The Federal Reserve has proposed cracking down on hidden gift-card fees by forcing gift-card issuers to honor the cards for at least five years, and not to seize cash from unused gift-card accounts unless the policy is spelled out on the face of the card.
But Ballard Spahr bank lawyer Alan Kaplinsky is telling clients there's an easy way around the proposed regs: Don't call them "gift" cards!
"Issuers of prepaid cards that can be used to purchase goods or services from multiple unaffiliated merchants can avoid application of the fee limitations and disclosure requirements of the proposed rule by not marketing the cards as Gift Cards," Kaplinsky wrote in a note to clients today.
"Under the proposed rule, the card issuer can take advantage of this exception if it adopts policies and procedures reasonably designed to ensure that no party (including the issuer, card retailers, program managers, and payment networks) promotes the card as a Gift Card.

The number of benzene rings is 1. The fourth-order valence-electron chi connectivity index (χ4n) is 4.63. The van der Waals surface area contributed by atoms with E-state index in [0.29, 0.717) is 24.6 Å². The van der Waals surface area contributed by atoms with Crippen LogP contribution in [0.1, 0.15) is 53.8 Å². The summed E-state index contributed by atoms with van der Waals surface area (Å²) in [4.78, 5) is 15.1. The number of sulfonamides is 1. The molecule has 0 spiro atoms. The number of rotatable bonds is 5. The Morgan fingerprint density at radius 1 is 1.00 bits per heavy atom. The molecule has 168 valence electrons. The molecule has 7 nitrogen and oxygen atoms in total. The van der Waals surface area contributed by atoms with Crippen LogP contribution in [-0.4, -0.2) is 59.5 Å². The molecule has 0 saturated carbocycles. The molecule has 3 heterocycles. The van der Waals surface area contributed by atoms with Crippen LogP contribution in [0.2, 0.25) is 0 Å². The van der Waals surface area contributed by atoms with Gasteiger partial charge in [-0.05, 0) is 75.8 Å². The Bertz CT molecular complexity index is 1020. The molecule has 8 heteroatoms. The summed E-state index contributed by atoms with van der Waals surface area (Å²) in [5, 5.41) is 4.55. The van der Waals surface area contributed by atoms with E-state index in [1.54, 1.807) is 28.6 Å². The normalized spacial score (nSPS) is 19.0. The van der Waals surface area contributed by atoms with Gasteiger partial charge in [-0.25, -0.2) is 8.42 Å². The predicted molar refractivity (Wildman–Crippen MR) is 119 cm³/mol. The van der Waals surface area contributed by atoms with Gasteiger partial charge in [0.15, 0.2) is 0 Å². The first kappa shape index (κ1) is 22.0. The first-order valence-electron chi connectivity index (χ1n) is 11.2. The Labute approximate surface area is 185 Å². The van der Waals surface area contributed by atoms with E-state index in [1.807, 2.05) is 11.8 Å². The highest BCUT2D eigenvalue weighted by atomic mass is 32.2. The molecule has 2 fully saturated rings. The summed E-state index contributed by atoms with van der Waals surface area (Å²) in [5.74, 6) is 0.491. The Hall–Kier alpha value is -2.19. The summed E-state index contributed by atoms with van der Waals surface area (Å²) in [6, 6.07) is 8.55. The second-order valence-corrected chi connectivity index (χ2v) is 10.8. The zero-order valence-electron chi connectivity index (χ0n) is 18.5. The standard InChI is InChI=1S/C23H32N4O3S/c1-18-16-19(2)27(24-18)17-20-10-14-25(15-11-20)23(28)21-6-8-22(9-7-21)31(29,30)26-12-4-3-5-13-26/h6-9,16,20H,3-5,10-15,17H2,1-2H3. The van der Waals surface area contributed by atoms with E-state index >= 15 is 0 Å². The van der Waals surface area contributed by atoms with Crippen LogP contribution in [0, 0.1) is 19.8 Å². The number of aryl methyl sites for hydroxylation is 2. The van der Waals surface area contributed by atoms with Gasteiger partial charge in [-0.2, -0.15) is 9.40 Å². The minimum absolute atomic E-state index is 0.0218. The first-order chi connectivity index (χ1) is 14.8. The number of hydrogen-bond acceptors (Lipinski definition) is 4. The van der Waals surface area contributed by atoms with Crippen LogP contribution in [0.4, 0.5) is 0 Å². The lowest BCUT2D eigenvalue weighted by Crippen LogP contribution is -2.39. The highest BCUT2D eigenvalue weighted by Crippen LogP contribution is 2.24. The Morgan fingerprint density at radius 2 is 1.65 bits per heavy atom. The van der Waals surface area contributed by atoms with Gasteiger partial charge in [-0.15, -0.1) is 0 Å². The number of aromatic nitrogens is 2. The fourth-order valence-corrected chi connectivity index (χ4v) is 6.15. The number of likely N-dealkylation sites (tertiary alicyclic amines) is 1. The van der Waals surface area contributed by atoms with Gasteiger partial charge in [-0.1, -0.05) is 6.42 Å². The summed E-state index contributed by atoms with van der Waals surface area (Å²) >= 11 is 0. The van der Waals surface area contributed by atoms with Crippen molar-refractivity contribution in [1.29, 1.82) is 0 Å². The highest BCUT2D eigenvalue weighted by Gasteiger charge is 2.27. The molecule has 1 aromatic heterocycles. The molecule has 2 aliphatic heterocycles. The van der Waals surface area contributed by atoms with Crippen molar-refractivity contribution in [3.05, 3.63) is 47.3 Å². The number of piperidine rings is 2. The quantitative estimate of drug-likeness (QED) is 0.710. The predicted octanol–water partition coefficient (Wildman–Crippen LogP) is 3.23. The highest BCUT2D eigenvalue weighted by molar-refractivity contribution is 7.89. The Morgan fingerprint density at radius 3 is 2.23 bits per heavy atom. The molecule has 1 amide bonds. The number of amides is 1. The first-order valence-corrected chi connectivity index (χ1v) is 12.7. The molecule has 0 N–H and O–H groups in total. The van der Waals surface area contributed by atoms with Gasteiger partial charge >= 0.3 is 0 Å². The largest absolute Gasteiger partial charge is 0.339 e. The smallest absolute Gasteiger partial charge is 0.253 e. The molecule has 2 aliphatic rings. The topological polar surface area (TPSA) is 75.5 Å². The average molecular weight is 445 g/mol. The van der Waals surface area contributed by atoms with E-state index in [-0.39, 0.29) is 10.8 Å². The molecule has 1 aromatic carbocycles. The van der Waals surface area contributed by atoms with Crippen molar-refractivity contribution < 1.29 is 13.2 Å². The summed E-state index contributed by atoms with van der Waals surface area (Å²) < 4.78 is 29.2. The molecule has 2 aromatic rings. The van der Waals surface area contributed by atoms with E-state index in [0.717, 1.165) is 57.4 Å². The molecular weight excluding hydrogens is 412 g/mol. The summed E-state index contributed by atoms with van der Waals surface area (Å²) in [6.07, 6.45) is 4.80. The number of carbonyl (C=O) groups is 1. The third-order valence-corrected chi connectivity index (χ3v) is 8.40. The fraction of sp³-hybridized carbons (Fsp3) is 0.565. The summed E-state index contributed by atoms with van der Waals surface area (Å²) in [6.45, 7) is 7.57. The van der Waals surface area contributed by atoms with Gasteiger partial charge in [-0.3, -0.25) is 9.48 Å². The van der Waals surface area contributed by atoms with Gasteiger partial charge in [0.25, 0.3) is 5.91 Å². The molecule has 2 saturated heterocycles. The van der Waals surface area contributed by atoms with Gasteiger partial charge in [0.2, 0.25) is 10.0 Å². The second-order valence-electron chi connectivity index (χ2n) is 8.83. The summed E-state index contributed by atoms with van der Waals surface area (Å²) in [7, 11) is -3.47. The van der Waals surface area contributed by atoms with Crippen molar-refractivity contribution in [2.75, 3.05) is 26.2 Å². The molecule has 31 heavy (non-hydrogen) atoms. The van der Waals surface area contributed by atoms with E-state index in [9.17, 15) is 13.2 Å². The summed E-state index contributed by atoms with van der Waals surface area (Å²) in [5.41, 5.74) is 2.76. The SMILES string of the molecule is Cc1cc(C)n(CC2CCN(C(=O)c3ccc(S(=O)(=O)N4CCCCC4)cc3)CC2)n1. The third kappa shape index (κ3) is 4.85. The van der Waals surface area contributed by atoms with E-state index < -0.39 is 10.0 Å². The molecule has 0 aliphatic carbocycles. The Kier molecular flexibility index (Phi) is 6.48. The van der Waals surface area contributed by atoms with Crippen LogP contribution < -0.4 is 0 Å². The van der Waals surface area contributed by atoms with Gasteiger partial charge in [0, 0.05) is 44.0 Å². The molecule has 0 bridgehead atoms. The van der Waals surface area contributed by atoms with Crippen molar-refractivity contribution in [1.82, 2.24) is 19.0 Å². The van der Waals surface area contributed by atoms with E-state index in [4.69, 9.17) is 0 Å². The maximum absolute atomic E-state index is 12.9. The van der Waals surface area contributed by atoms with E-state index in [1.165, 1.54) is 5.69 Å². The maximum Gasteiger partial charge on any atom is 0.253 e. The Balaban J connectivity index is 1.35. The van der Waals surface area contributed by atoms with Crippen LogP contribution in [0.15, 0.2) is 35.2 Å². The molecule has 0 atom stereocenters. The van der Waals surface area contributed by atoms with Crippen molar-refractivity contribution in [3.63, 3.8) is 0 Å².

"We expect most issuers of general-use cards to seek to avoid application of the rule."
UPDATE: Readers asked if it could really be that easy to get around Fed regs. I called the Fed, they haven't called back. But Ballard Spahr attorney Jeremy Rosenblum responded quickly, confirming Kaplinsky was referring to rules for "reloadable cards," like the Visa and MasterCard spending cards sold by banks for use at any merchant.
Rosenblum says the new Fed rule will likely "result in two types of prepaid cards: store gift cards with few fees, maybe just a monthly dormancy fee after one year, (and also) bank cards with payment-network brands and a variety of fees, used by customers in place of traditional bank accounts." The bank lawyers are telling clients "to be vigilant in avoiding any 'gift card' marketing" of Visa and MasterCard, because fees may be limited.
As always, read the fine print!